Access Board Extends Public Comment Deadline on Passenger Vessels

Just when I thought there was actually some glimmer of hope to actually getting some cruise ship access regulations on the books in my lifetime, I got this fateful e-mail from the Access Board.

“The Access Board is extending the deadline for public comments on accessibility guidelines it has proposed for passenger vessels an additional 120 days. Comments on the guidelines, which were released in June, are now due on January 24, 2014, instead of September 23, 2013, as indicated in a published notice. The extension will more than double the allotted time for comments and is responsive to concerns raised by interested parties on the need for additional time to review the rule and prepare feedback, including responses to questions posed by the Board.”

So of course I decided to check out the comments that have been received. There were only a handful, and besides mine there were a few from consumers, as well as three from the Cruise Lines International Association (CLIA). The consumer letters all addressed access issues. Can you guess what the CLIA letters addressed? Well…drumroll… they all asked for a 120 day extension to fully evaluate the proposed regulations. So here we are back at square one.

For those of you who are unfamiliar with CLIA, it is the world´s largest cruise association and it focuses on the “promotion and growth of the cruise industry.” I’m sure they will come up with lengthy comments and encourage the Access Board to adopt less restrictive regulations. After all, the cruise lines are CLIA members.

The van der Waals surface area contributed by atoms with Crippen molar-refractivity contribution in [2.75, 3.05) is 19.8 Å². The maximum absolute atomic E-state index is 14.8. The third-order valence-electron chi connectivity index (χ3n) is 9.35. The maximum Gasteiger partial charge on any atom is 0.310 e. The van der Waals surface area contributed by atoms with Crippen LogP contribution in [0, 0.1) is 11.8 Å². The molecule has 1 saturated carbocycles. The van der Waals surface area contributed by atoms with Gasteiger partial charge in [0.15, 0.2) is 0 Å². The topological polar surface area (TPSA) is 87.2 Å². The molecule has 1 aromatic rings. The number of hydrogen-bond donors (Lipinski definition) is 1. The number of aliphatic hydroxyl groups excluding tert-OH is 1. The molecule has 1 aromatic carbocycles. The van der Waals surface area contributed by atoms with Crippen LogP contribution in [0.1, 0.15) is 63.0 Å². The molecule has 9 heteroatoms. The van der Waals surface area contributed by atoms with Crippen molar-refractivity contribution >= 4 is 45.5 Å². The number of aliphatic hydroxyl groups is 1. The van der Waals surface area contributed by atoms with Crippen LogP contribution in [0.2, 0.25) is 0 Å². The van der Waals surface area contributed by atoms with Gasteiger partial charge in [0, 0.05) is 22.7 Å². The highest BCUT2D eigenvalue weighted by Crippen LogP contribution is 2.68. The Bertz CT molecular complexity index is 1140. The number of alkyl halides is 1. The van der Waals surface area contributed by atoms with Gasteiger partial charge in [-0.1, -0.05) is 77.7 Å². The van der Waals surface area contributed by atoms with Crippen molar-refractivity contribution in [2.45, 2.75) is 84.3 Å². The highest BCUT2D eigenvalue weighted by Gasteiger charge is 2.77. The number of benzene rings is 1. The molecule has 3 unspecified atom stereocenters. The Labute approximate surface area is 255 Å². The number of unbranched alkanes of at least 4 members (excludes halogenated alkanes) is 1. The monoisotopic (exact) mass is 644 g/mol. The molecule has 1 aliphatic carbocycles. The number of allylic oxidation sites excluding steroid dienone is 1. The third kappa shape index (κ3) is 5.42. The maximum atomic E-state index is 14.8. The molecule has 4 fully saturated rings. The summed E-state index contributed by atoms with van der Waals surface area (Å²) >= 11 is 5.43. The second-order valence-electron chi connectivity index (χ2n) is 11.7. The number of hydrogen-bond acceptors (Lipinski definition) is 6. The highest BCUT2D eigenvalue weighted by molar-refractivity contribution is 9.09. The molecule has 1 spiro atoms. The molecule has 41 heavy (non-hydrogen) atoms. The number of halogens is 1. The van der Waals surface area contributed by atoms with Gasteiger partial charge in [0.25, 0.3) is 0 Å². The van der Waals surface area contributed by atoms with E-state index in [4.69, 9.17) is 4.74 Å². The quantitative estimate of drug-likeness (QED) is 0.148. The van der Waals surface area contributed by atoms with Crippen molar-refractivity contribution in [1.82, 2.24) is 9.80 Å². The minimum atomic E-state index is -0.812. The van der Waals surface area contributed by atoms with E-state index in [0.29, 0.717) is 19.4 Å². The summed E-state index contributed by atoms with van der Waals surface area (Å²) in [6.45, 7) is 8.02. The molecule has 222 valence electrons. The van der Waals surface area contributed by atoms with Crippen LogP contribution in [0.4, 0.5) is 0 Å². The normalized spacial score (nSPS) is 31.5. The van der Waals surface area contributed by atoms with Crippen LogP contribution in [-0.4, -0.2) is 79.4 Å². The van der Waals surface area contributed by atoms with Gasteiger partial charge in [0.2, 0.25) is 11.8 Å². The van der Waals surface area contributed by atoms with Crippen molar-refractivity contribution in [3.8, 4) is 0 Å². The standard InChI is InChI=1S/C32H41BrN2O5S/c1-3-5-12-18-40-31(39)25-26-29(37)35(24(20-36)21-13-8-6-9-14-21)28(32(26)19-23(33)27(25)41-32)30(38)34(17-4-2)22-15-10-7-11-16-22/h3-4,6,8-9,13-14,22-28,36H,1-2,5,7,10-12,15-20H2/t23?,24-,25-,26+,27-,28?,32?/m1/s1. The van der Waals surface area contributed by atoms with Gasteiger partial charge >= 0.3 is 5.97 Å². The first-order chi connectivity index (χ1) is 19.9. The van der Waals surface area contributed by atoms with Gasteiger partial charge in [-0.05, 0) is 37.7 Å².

In all fairness, I think the Access Board should hear both sides. And since “disabled passengers” don’t have an association to speak for them, it’s up to each and every one of you. That’s right – you!

So if you’ve even taken a cruise and had a problem, or are thinking about taking one but can’t because of an access issue, then it’s time to let the Access Board know. As long as the regulations are going to be delayed, you may as well have a voice in the outcome.

 

DOJ Flooded with Public Comments

Well in what’s probably the shortest public comment period ever — just two weeks — the Department of Justice (DOJ) has received 1358 comments regarding the pool and spa access regulations. Of course the lodging industry was well represented, with a good number of properties sending in form letters penned by their lobbyists. That comes as no surprise; after all that’s what they pay their lobbyists for.

But here’s the really cool part. Over 55% of those comments were from people with disabilities, their friends, family members, Joe Public and grass roots disability focused organizations. Most of those comments were pretty direct, and some even contained personal stories about what it feels like to be denied access, and telling the DOJ that they just want to swim and enjoy the water like everyone else. This is great, not only because of the volume of the response, but because of the tone. No form letters there! Continue reading